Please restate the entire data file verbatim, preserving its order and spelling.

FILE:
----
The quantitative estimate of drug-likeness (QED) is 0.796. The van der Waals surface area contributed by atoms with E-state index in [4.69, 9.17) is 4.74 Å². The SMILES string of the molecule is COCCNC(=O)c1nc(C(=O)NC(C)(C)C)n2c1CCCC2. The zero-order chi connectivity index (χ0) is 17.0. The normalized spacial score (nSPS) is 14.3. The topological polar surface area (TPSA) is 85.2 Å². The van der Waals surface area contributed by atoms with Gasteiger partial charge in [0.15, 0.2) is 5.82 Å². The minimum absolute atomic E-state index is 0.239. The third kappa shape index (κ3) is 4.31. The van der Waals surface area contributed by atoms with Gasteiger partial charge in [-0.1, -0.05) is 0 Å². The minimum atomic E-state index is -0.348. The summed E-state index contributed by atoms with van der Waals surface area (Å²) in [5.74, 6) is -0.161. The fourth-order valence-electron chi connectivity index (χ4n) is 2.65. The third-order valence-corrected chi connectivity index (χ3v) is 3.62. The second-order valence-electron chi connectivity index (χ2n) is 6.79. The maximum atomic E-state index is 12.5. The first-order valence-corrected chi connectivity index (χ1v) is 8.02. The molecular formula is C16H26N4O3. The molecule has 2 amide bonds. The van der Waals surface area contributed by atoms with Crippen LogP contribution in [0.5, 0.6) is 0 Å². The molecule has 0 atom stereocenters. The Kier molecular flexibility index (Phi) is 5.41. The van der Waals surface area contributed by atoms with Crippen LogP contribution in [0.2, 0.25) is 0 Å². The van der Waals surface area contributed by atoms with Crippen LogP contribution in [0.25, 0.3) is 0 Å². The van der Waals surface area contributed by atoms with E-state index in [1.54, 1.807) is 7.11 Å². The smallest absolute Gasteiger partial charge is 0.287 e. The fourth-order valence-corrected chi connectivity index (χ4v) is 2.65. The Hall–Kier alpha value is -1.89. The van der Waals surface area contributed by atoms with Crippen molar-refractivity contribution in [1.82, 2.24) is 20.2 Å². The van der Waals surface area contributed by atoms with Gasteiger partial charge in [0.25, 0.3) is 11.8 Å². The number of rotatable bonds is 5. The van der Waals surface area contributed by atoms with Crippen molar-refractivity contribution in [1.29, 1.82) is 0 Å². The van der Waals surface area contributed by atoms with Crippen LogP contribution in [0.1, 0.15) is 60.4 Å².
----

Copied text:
The quantitative estimate of drug-likeness (QED) is 0.796. The van der Waals surface area contributed by atoms with E-state index in [4.69, 9.17) is 4.74 Å². The SMILES string of the molecule is COCCNC(=O)c1nc(C(=O)NC(C)(C)C)n2c1CCCC2. The zero-order chi connectivity index (χ0) is 17.0. The normalized spacial score (nSPS) is 14.3. The topological polar surface area (TPSA) is 85.2 Å². The van der Waals surface area contributed by atoms with Gasteiger partial charge in [0.15, 0.2) is 5.82 Å². The minimum absolute atomic E-state index is 0.239. The third kappa shape index (κ3) is 4.31. The van der Waals surface area contributed by atoms with Gasteiger partial charge in [-0.1, -0.05) is 0 Å². The minimum atomic E-state index is -0.348. The summed E-state index contributed by atoms with van der Waals surface area (Å²) in [5.74, 6) is -0.161. The fourth-order valence-electron chi connectivity index (χ4n) is 2.65. The third-order valence-corrected chi connectivity index (χ3v) is 3.62. The second-order valence-electron chi connectivity index (χ2n) is 6.79. The maximum atomic E-state index is 12.5. The first-order valence-corrected chi connectivity index (χ1v) is 8.02. The molecular formula is C16H26N4O3. The molecule has 2 amide bonds. The van der Waals surface area contributed by atoms with Crippen LogP contribution in [0.5, 0.6) is 0 Å². The molecule has 0 atom stereocenters. The Kier molecular flexibility index (Phi) is 5.41. The van der Waals surface area contributed by atoms with Crippen LogP contribution in [0.2, 0.25) is 0 Å². The van der Waals surface area contributed by atoms with Crippen LogP contribution in [0.25, 0.3) is 0 Å². The van der Waals surface area contributed by atoms with E-state index in [1.54, 1.807) is 7.11 Å². The smallest absolute Gasteiger partial charge is 0.287 e. The fourth-order valence-corrected chi connectivity index (χ4v) is 2.65. The Hall–Kier alpha value is -1.89. The van der Waals surface area contributed by atoms with Crippen molar-refractivity contribution in [1.82, 2.24) is 20.2 Å². The van der Waals surface area contributed by atoms with Gasteiger partial charge in [0.25, 0.3) is 11.8 Å². The number of rotatable bonds is 5. The van der Waals surface area contributed by atoms with Crippen molar-refractivity contribution in [1.29, 1.82) is 0 Å². The van der Waals surface area contributed by atoms with Crippen LogP contribution in [0.1, 0.15) is 60.4 Å².